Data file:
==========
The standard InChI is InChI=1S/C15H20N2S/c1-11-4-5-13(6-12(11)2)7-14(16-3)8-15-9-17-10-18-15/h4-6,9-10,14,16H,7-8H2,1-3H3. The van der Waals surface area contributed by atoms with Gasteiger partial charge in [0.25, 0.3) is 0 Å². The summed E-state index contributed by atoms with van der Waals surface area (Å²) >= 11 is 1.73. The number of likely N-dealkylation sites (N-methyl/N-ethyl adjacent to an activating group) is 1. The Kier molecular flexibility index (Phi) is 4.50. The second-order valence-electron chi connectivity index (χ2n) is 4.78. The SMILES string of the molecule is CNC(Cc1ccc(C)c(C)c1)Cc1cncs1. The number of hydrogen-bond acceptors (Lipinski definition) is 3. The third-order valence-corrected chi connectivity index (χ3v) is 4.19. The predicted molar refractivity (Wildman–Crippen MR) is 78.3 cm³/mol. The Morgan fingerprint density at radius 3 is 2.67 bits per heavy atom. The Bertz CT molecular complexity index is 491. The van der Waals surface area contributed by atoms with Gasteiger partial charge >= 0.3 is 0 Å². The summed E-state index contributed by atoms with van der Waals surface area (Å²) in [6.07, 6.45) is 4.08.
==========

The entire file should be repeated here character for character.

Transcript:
The standard InChI is InChI=1S/C15H20N2S/c1-11-4-5-13(6-12(11)2)7-14(16-3)8-15-9-17-10-18-15/h4-6,9-10,14,16H,7-8H2,1-3H3. The van der Waals surface area contributed by atoms with Gasteiger partial charge in [0.25, 0.3) is 0 Å². The summed E-state index contributed by atoms with van der Waals surface area (Å²) >= 11 is 1.73. The number of likely N-dealkylation sites (N-methyl/N-ethyl adjacent to an activating group) is 1. The Kier molecular flexibility index (Phi) is 4.50. The second-order valence-electron chi connectivity index (χ2n) is 4.78. The SMILES string of the molecule is CNC(Cc1ccc(C)c(C)c1)Cc1cncs1. The number of hydrogen-bond acceptors (Lipinski definition) is 3. The third-order valence-corrected chi connectivity index (χ3v) is 4.19. The predicted molar refractivity (Wildman–Crippen MR) is 78.3 cm³/mol. The Morgan fingerprint density at radius 3 is 2.67 bits per heavy atom. The Bertz CT molecular complexity index is 491. The van der Waals surface area contributed by atoms with Gasteiger partial charge >= 0.3 is 0 Å². The summed E-state index contributed by atoms with van der Waals surface area (Å²) in [6.07, 6.45) is 4.08.